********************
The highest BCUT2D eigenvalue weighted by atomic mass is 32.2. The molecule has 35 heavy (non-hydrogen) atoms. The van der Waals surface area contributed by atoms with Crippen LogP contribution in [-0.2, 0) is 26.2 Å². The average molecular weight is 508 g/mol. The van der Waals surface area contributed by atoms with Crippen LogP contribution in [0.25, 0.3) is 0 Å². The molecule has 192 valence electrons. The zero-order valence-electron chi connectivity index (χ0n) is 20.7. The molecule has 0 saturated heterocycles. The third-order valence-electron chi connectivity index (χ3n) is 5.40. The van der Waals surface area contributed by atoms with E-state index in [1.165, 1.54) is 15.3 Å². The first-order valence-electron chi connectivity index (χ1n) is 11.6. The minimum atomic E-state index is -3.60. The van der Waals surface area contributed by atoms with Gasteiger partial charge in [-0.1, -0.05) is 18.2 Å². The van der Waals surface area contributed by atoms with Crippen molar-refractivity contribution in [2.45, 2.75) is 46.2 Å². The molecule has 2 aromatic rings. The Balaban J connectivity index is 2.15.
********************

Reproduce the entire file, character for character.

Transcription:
The highest BCUT2D eigenvalue weighted by atomic mass is 32.2. The molecule has 35 heavy (non-hydrogen) atoms. The van der Waals surface area contributed by atoms with Crippen LogP contribution in [-0.2, 0) is 26.2 Å². The average molecular weight is 508 g/mol. The van der Waals surface area contributed by atoms with Crippen LogP contribution in [0.25, 0.3) is 0 Å². The molecule has 192 valence electrons. The zero-order valence-electron chi connectivity index (χ0n) is 20.7. The molecule has 0 saturated heterocycles. The third-order valence-electron chi connectivity index (χ3n) is 5.40. The van der Waals surface area contributed by atoms with E-state index in [1.165, 1.54) is 15.3 Å². The first-order valence-electron chi connectivity index (χ1n) is 11.6. The minimum atomic E-state index is -3.60. The van der Waals surface area contributed by atoms with Gasteiger partial charge in [-0.1, -0.05) is 18.2 Å². The van der Waals surface area contributed by atoms with Crippen molar-refractivity contribution in [2.45, 2.75) is 46.2 Å². The molecule has 2 aromatic rings. The Balaban J connectivity index is 2.15.